Colombian landscape architect Martha C Fajardo received an honorary degree from Professor Sir Keith Burnett, Vice-Chancellor of Sheffield University
An alumna of the University of Sheffield, Fajardo achieved Diploma in Landscape Architecture in 1981. She was attracted to the university, she says, by its independent Department of Landscape Architecture (the world’s first), and the reputation of Professor Arnold Weddle.
Appointed in 1967, Professor Weddle quickly built an international reputation for the new department as a centre of excellence, as well as establishing the academic journal ‘Landscape and Urban Planning’ .
On returning to Columbia and entering practice, Fajardo founded the Colombian Society of Landscape Architects, through which she became active in the councils of the International Federation of Landscape Architects (IFLA).
In 2002, she was elected President of the IFLA and served with great distinction until 2006. During her term in office she greatly strengthened the effectiveness and international scope of the organisation, which now has memberships from almost 70 countries.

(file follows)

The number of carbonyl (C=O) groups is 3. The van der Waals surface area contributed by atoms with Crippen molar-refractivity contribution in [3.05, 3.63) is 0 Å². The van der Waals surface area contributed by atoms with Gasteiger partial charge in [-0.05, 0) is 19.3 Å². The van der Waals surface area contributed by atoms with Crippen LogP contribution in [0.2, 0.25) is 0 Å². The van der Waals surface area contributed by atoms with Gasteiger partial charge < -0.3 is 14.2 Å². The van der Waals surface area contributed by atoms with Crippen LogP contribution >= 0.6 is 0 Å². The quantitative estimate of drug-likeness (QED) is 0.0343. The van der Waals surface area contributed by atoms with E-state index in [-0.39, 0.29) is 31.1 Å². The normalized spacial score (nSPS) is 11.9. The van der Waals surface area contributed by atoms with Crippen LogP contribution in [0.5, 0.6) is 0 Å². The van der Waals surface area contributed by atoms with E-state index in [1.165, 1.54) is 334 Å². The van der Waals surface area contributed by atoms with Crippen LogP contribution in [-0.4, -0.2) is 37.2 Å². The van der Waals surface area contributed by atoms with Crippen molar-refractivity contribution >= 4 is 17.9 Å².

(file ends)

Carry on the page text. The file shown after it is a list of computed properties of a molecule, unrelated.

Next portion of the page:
Fajardo also pioneered an initiative for the development of landscape architecture in Africa and successfully brought to a conclusion the long-running negotiations that enabled the fast-growing Chinese profession to join IFLA.
‘During her time as IFLA President Martha radically changed the face of the global Landscape Architecture community,’ says Professor Kongjian Yu from Peking and Harvard Universities. ‘If I were to ask young Chinese students who has been the most influential amongst all the international landscape architects of our time. Martha Fajardo would no doubt be listed as one of them.’
Since completing her term of office Fajardo has continued to work tirelessly on both the Colombian and the international stage – driving forward an initiative to establish, under UN auspices, an International Convention on Landscape, helping to establish the first Masters Degree in Landscape Design in Colombia and with her project on the first Green Plan in Colombia leading to the establishment of the Coffee Cultural Landscape of Colombia, a designated UNESCO World Heritage site since 2012.